Barbra Streisand wore this stunning vintage Fortuny Delphos dress in Funny Girl (1968.) Irene Sharaff, who was the costume designer on the film found this dress for Barbra, and it remains one of her favorites. She loved it so much that she had Irene make a copy of it in pink for her Happening in Central Park concert, which took place during Funny Girl’s filming.
In her 2010 book My Passion For Design Barbra recalled “I thought the Fortuny dress was gorgeous. Utterly simple-held together by a thin silk cord at the shoulders and very complex with that infinitesimal pleating. Irene Sharaff found the Fortuny dress for me. No one has ever figured out how he did those tiny pleats. It’s like Tiffany glass in a way. You can’t quite duplicate it, although many people have tried.”
Barbra’s deep red Delphos was one of the variations Fortuny made of his iconic pleated gown. This version, estimated to be circa 1934 features a “tunic” attached along the neckline to a sleeveless underdress, bringing to mind a Greek peplos. Regarding this design curators at The Met note “This (peplos) effect is further emphasized by the handkerchief points at either hip, which would have been seen on the sides of an authentic apoptygma. In the ancient Grecian peplos, the arm openings were positioned along the neckline edge rather than the sideseam edges. This resulted in a dipping hemline at either side of the garment when worn. Fortuny took this structural attribute and achieved the similar, purely decorative effect by cutting away at the tunic’s front and back hem. Further, he interpreted the buttoned or pinned closings characteristic of a chiton’s shoulder seams by connecting the topline seam of the tunic’s sleeves with Venetian glass beads interlaced with silk “rat tail” cording. Fortuny was noted for his antiquarian intentions and scholarly treatment of classical dress, yet in the end, he invented rather than replicated a Hellenic style.”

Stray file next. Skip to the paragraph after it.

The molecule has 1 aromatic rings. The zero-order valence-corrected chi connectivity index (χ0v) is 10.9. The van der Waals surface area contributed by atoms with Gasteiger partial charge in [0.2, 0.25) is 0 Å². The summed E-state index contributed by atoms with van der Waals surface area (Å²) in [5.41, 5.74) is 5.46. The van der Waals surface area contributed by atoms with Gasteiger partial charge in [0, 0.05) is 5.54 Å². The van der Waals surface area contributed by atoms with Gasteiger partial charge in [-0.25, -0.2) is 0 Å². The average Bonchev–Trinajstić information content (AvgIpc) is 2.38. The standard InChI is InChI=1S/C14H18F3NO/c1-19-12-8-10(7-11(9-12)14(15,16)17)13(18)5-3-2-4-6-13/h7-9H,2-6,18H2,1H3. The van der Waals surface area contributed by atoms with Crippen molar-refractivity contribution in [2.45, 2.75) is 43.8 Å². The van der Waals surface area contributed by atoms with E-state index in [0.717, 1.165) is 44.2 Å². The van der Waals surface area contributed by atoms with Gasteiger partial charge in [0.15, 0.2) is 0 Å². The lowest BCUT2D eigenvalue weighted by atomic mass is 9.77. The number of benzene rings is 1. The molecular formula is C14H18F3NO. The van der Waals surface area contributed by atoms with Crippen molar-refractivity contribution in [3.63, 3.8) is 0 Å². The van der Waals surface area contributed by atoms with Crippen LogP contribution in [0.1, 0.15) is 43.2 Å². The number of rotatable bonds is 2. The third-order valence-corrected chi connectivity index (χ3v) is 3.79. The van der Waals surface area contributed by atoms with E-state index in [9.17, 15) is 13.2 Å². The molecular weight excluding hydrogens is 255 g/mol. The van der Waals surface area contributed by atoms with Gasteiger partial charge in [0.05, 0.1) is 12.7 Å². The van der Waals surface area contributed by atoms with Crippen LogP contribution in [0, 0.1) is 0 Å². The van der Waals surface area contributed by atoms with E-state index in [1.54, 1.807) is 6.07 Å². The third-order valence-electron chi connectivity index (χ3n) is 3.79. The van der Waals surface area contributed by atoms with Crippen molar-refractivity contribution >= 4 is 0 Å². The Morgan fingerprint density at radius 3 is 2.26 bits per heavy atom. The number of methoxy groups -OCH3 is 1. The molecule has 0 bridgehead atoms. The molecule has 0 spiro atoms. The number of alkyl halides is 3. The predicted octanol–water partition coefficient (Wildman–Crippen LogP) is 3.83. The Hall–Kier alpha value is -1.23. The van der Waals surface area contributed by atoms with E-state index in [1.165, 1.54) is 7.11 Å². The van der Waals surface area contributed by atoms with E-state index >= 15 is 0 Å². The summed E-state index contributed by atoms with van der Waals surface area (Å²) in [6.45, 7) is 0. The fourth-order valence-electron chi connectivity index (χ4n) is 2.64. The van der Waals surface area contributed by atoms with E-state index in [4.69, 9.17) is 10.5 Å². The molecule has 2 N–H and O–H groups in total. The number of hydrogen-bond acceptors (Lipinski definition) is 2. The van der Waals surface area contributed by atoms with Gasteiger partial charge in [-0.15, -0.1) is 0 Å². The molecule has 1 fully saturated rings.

Mariano Fortuny (1871-1949) was born into a renowned family of artists in Grenada, Spain. At 18 he moved to Venice where he established his career. He began working in many areas of the arts including theatrical lighting where he invented cutting edge techniques like the cyclorama dome. He opened his couture house in 1906, and the first Delphos gown was created in 1907 as a collaboration between Fortuny and his wife & muse Henriette Negrin. The “Delphos” (names after the Greek statue Charioteer Of Delphi) was a direct reference to the chiton of ancient Greece, and meant to be worn without undergarments. It was originally intended as informal clothing to be worn solely around the home. These finely pleated silk dresses eventually became evening wear, and Fortuny’s most famous design. His method of pleating was a closely guarded secret involving applying heat to wet fabric. He patented this method in 1909 under the name “Genre d’étoffe plissé.
Delphos dresses all featured glass Murano beads strung on silk cord along each side seam. These beads are decorative but also serve the purpose of weighing down the silk for a smooth fit. These dresses began to be distributed in the USA in 1928 & were made until Fortuny’s death in 1949. Today, his gowns are extremely valued and collectable, selling for upwards of $10,000. Read about the matching coat which went with this dress here.